An open letter to K L Sharma

Posted by on Jan 24, 2017 in Blog | 4 comments

Shri K L Sharma, Joint Secretary (H), Ministry of Health and Family Welfare

Dear Shri Sharma,

If you recall, I met you in May 2015 after the PMO forwarded my letter to them to you for your consideration. During our meeting, you assured me that the government is taking steps to correct the systemic issues that plague the CDSCO and our regulatory process for approving medicines sold to 1.2 billion Indian citizens.

I am not sure if you have read about the recent observations made by a foreign regulator, US FDA upon inspection of a manufacturing facility of a large manufacturer of Active Pharmaceutical Ingredients located in Telangana. The observations made by the foreign inspectors thoroughly document behavior of the employees of this company which is consistent with inspection findings of almost every other large pharmaceutical manufacturer in India. CCTV records prove that the company destroyed and altered manufacturing records just prior to the inspection.

While we wait for the government to overhaul the Drugs and Cosmetics Act as you indicated to me, how do we ensure that the medicines already in the market today comply to the standards of basic quality to our citizens? I am sure you will agree that there isnt a valid reason to destroy records if everything was done by the book as many of these companies claim they do when manufacturing product for our consumption. Where Sir, is the rule of law that holds the people who indulge in such outrageous behaviour accountable to the people of this country? Isn’t destruction of records a criminal felony? If companies are so emboldened to do this for records for products sold in the US, which I am sure you will agree has a much more stringent quality expectation of their drug supply compared to what we accept in India, what do you think they are doing with the records for products they make for our patients? Do they even document what they do to manufacture products for our consumption? Does anyone care?

The CDSCO and its leadership has lost all credibility among its peers. No one takes what it says seriously anymore. Changing its name to Indian Drugs Administration does nothing to change the culture and the level of competence in our regulator. Creating a long checklist consolidating every observation made by a foreign regulator about our manufacturing facilities does not inspire confidence in our ability to understand what quality means and how to enforce standards in our manufacturing facilities. And issuing notifications to prescribers and consumers to follow label information does nothing to address the underlying problem of substandard drugs; as we have seen in the recent case of drug resistant antibiotics.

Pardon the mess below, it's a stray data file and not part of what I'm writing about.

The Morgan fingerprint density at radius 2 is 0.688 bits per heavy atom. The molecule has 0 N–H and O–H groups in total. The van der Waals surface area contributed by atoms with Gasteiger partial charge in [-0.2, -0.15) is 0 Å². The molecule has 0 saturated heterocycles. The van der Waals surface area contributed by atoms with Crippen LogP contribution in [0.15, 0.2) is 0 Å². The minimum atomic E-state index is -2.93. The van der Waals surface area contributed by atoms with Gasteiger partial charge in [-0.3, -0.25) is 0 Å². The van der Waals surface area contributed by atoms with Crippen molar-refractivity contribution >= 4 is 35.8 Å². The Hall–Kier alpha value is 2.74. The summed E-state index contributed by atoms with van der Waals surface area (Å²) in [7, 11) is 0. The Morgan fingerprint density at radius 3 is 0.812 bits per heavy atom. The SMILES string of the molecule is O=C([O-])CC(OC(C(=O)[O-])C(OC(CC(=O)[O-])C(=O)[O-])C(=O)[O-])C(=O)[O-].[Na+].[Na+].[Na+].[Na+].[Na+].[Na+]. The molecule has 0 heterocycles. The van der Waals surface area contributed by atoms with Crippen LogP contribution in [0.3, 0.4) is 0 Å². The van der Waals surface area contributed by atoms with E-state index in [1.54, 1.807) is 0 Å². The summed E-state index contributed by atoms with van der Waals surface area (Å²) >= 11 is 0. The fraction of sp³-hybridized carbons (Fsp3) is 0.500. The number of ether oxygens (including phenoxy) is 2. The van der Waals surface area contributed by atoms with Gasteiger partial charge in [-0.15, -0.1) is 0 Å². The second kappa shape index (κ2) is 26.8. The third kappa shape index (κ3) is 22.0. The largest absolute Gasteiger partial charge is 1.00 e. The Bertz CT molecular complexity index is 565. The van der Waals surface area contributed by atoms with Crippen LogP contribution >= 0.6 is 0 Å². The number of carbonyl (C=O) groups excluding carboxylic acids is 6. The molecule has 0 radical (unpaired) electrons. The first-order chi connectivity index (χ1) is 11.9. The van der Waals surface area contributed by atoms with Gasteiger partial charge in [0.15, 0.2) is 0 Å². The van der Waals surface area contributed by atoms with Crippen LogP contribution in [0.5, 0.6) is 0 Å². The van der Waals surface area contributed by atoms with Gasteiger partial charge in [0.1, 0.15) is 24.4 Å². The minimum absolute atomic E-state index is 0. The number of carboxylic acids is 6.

It is high time Sir, that the government did something to actually effect a meaningful change in the drug supply for the country. I realize passing legislation is not easy, and I do not envy your job. However, holding people accountable also has to be a part of the equation. When will we learn that cutting corners especially with medicine plays with lives of our citizens? Only when you hold people who do this publicly accountable. I just hope that the credibility that we, the people, have in the government to protect our drug supply doesn’t go the way of CDSCO.

Dinesh Thakur





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Will we ever learn?

Posted by on Nov 25, 2016 in Blog | 1 comment

There is news today that the US FDA made observations about Sun Pharma’s facility at Mohali that are very similar to what led to the import alert for products manufactured at this facility back in 2013. The Economic Times and Live Mint both report of what inspectors from the US FDA found about data integrity violations at this facility. Upon closer inspection, these observations are no different from what foreign regulators have been finding and documenting in various actions on the veracity of the data that Indian pharmaceutical companies use  to secure market authorization in their respective countries. A cursory search will list many such examples from both manufacturing and clinical facilities in India.

In parallel, it was reported in the Economic Times that the national drug regulator, CDSCO has inspected approximately 200 manufacturing facilities that supply medicines to the Indian market and found that none of them to be compliant with the Indian version of cGMP (Schedule M). It is a different discussion altogether whether Schedule M is consistent with cGMP, but for the sake of today’s discussion, let us assume that it is. By their own admission, 100% of manufacturing facilities that supply life saving medicine to the India patients do not comply with the standard that the country’s regulator expects them to.

In the past, the standard response from the industry association representing pharmaceutical companies was that somehow western interests were out to defame and destroy the Indian pharmaceutical industry. Clearly, the country’s drug regulator finds substance independent of what foreign drug regulators have consistently found when it comes to compliance with standards for manufacturing medicines. I wonder what the next argument from the industry association will now be?